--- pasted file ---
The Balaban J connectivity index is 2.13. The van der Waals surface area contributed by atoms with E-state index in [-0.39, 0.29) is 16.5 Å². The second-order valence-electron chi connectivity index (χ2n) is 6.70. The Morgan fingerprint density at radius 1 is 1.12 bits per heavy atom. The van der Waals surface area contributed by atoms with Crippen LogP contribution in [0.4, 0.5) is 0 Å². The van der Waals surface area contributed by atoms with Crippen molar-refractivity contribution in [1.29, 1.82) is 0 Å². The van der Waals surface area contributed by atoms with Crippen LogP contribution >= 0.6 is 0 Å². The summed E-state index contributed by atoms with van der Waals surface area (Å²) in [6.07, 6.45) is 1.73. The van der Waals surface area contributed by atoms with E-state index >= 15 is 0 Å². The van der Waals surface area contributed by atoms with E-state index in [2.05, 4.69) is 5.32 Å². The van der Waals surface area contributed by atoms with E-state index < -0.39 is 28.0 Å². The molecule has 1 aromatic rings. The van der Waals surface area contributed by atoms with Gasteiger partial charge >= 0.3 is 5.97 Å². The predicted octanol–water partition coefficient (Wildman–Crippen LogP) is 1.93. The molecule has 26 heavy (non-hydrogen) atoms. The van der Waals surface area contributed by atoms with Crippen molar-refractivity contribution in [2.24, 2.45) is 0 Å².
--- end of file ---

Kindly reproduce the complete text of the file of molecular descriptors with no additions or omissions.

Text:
The Balaban J connectivity index is 2.13. The van der Waals surface area contributed by atoms with E-state index in [-0.39, 0.29) is 16.5 Å². The second-order valence-electron chi connectivity index (χ2n) is 6.70. The Morgan fingerprint density at radius 1 is 1.12 bits per heavy atom. The van der Waals surface area contributed by atoms with Crippen LogP contribution in [0.4, 0.5) is 0 Å². The van der Waals surface area contributed by atoms with Crippen molar-refractivity contribution in [1.29, 1.82) is 0 Å². The van der Waals surface area contributed by atoms with Crippen LogP contribution >= 0.6 is 0 Å². The summed E-state index contributed by atoms with van der Waals surface area (Å²) in [6.07, 6.45) is 1.73. The van der Waals surface area contributed by atoms with E-state index >= 15 is 0 Å². The van der Waals surface area contributed by atoms with E-state index in [2.05, 4.69) is 5.32 Å². The van der Waals surface area contributed by atoms with E-state index < -0.39 is 28.0 Å². The molecule has 1 aromatic rings. The van der Waals surface area contributed by atoms with Gasteiger partial charge >= 0.3 is 5.97 Å². The predicted octanol–water partition coefficient (Wildman–Crippen LogP) is 1.93. The molecule has 26 heavy (non-hydrogen) atoms. The van der Waals surface area contributed by atoms with Crippen molar-refractivity contribution in [2.24, 2.45) is 0 Å².